But at the heart of Sambath Meas’s narrative is a personal journey of survival
Sambath Meas. PHOTO SUPPLIED
Sambath Meas was born in Pailin in 1973 and emigrated with her family to Chicago in 1981, where she still lives. She has a bachelor’s degree in political science and is currently working on her next two books.
Sambath Meas's The Immortal Seeds is not a memoir in the strict sense. The author, a 35-year-old Khmer-American paralegal who lives in Illinois, was not alive during most of the time period covered by her first book, which traces her family's history from the 1800s through the Vietnam War and beyond.
Even her treatment of the Khmer Rouge years, which dominates the book's concluding chapters, relies heavily on interviews with family members and scholars, as the author was too young to remember much of the period.
Yet throughout the book, regardless of the decade she is depicting, the author imbues her reconstructions of past events with the immediacy of someone who lived through them herself.
Moreover, with regard to content, The Immortal Seeds exhibits a memoir's emphasis on highly personalised, if not fully contextualized, experiences.
For instance, the book lacks a detailed examination of Khmer Rouge leaders' flawed plans to remake Cambodia as an agricultural utopia, but includes vivid descriptions of how mismanagement of the Battambang land to which Sambath Meas's family was relocated led to chronic food shortages.
And it lacks a general account of the challenges facing survivors, but includes a vivid portrayal of her father's attempt to travel to the Thai border to sell the family's remaining gemstones in exchange for food.
This approach suggests the manner in which Sambath Meas wanted her book to differ from much of what has been written about those years - in particular, how she wanted to tell her family's story, not the country's.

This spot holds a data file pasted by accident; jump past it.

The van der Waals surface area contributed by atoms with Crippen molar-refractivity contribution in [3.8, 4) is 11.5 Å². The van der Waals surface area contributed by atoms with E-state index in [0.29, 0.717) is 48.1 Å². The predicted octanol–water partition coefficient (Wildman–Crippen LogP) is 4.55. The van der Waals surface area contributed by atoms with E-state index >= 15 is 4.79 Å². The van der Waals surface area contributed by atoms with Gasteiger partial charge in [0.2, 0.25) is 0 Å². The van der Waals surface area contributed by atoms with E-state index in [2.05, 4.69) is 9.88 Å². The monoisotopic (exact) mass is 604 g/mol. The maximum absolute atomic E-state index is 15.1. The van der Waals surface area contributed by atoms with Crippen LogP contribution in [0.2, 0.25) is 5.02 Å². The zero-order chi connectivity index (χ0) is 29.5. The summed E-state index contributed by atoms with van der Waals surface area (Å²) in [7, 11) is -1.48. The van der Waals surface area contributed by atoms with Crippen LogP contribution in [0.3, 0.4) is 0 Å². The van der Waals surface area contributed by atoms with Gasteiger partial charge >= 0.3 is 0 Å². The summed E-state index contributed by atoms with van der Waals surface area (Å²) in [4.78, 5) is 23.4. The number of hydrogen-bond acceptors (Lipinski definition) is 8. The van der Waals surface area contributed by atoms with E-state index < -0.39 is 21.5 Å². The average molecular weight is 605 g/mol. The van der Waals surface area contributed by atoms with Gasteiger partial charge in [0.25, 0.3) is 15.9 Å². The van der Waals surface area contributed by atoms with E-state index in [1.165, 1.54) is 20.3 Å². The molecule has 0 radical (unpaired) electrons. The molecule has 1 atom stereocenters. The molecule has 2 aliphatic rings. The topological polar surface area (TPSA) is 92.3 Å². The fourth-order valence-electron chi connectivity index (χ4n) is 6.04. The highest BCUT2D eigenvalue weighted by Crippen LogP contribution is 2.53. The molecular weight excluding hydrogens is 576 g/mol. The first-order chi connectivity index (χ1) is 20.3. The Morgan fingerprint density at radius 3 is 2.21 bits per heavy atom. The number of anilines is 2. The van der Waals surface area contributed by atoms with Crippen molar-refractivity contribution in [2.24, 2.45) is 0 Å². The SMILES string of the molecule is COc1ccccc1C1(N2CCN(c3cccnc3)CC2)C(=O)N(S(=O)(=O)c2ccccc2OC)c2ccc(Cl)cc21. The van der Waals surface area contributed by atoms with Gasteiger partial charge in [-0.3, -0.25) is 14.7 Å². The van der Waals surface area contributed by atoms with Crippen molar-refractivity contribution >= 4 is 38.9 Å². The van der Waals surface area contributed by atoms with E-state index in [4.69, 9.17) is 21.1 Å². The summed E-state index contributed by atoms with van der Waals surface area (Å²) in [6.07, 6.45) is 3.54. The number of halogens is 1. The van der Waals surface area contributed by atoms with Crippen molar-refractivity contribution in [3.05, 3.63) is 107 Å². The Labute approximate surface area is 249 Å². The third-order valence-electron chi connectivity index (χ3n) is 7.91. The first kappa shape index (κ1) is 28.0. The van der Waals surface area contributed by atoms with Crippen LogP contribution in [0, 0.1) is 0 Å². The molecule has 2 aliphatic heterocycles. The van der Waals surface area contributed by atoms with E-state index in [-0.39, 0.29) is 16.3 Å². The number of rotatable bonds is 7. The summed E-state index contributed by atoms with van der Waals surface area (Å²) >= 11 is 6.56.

"Most books are written from the perspectives of outsiders," she said, adding that the nuanced stories of individual families are missing from "other accounts of the period".
And Sambath Meas hopes her effort to record her family's history might inspire other young Cambodians to do the same.
"I wish there were more young people of Cambodian descent who cared about what happened," she said.
Much of the The Immortal Seeds stems from interviews and research, and this sometimes raises questions about the various voices the author assumes during the course of the book, particularly in passages that reflect a point of view that could be disputed.
Several lines in the book point to a disdain for "snooty city people", depicting an elitist population that was by default contemptuous - even malicious - towards rural farmers and peasants.
For instance, when her father moved to the capital in 1963, Sambath Meas writes: "He couldn't help but wonder if there was something in Phnom Penh's water, because most of its residents seemed to suffer from sense and sensibility deficiencies.... They acted all high and mighty, as if they were dignified and sanctified beings just because they had indoor plumbing."
Who exactly is speaking here - the author or her father? The answer turns out to be neither. Rather, Sambath Meas said, the voice she strives for in such passages is collective.
"My understanding is that city people treated peasants with contempt and disrespect, and possessed a superiority complex," she said. "When such a group of people mistreats another group of people, the latter collectively remember and mistrust them. This is a view from my father, his father and others. It is also based on movies and songs from the past."
Sambath Meas later includes several less-than-flattering descriptions of the Vietnamese, both before and after their toppling of the Khmer Rouge in 1979, that can also be viewed as an attempt to tap into collective opinion.
But the vast majority of the book is concerned with Sambath Meas's own family members, especially her parents.
Her father comes across in the introduction as a chain-smoking, melancholy old man who, despite having spent decades grappling with violent memories of the 1970s, remains unable to move past them.
Sambath Meas describes the writing process as an attempt to shoulder part of his burden, one that led to an improvement in their "arduous relationship".
"When he started to open up, he began to feel better because he had suppressed his memories and pain for such a long time," she said.
The extent to which she focuses on her parents leads Sambath Meas to at times include information that will be of little interest to the typical reader, but she should be commended for the broader goal of trying to record her family's history before her relatives are no longer around to reflect on it.
"I hope that my book will inspire others to research their own history and background," she said.
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